In October 2011 Keir Whitaker and Elliot Jay Stocks started work on Insites: The Book. Over the course of the next six months, they travelled the US and the UK to meet and chat with 21 of the web and tech industry’s leading figures.
Focusing on personal journeys, big wins, and lessons learned, along with the kind of tales you’ll never hear on a conference stage, Insites: The Book is a unique look at the people shaping our industry. Each and every person has an amazing story to tell — a story we can all relate to, because even the biggest successes have the smallest, most humble of beginnings.
The following extract is from their conversation with Simon Collison. Colly, as he's more commonly known, has seen many sides of the web industry, from founding the acclaimed Erskine Design to organising Nottingham's finest web event New Adventures. Since conducting the interview Colly has become a full time proud member of Fictive Kin.
KW&EJS: With the web reaching maturity, what is the current state of our industry, as you see it, compared to when you started?
SC: In the beginning we were all finding our way. The web was a means to an end; you either had a website or you didn't. Most of us didn't go off and commission one. I had my own arts organisation at the time and needed a website, so I stumbled into it accidentally. I didn't see it as an industry at the time.
I reckon we've had an industry since web standards really took hold and we got behind that as a revolution, appreciating that we needed order amidst all the chaos. That gave us a framework, rules and the ability to check our work against criteria.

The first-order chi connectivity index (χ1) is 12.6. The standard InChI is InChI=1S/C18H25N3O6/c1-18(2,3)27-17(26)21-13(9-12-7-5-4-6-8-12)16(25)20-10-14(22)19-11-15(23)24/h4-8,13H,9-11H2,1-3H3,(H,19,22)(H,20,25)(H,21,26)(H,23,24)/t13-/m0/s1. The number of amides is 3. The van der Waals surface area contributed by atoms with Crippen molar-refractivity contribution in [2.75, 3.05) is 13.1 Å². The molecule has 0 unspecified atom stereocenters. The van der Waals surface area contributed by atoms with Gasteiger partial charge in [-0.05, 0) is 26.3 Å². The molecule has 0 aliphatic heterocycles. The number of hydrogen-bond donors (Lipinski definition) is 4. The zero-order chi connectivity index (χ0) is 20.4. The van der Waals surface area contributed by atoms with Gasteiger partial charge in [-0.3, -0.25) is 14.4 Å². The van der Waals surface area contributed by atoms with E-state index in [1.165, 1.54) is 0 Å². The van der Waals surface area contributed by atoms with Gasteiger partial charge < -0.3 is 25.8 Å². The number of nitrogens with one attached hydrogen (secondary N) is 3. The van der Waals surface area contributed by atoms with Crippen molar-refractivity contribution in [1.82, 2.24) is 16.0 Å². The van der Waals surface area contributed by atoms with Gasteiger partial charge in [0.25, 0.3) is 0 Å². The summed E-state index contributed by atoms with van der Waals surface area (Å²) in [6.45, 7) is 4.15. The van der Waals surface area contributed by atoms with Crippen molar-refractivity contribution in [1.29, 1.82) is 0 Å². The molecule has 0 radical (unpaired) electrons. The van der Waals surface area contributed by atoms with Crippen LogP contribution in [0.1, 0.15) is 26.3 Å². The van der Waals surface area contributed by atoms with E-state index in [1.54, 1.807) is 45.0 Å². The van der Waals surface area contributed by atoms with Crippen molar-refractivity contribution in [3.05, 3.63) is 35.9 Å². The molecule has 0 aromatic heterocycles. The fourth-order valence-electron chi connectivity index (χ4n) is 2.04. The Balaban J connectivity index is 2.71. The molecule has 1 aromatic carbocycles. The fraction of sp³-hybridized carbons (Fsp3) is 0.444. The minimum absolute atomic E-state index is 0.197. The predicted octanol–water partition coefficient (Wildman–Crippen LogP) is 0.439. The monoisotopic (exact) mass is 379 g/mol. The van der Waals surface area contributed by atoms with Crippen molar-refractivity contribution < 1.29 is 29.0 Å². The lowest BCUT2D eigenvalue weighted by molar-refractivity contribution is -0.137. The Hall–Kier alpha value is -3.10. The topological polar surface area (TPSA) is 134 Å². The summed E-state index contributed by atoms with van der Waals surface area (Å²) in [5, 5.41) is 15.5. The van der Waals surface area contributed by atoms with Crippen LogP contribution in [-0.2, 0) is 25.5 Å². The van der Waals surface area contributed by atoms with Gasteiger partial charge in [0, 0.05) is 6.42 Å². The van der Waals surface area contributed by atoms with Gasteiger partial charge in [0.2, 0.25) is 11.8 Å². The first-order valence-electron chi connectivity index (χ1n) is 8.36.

Fast-forward to now and I certainly see it as a mature industry. I don't like to hear people describe the internet as 'young' or 'immature' because it's been around for twenty years in some form or another. The last ten years in particular have been incredible in terms of the industry 'growing up'.
My first job was the end of 2002. I was finally employed as a web designer and I didn't quite know what to do — there was no way of checking against anything; you had to just take things on face value. We didn't necessarily realise that people were struggling to consume the information we put out, or that there were people with certain disabilities who were struggling to access everything we put on the web. We were very naive, whether that comes from our lack of training or the fact that we were self-taught and were picking stuff up as we went along.
My employers were very thoughtful people who were really starting to care about the industry. It was obvious to everybody that we needed standards. The web wasn't incredibly well defined; we were thousands of explorers all heading in different directions, and at some point we needed to come together to define what we were doing.
Having a set of principles as a means to move forward was a revelation for everyone. Although Jeffrey Zeldman wrote Designing With Web Standards in which he articulated this very well, I think of it as a community decision. There were people who were already keen and eager for this sense of order; people who were already bringing that to their projects to find a more responsible way of working.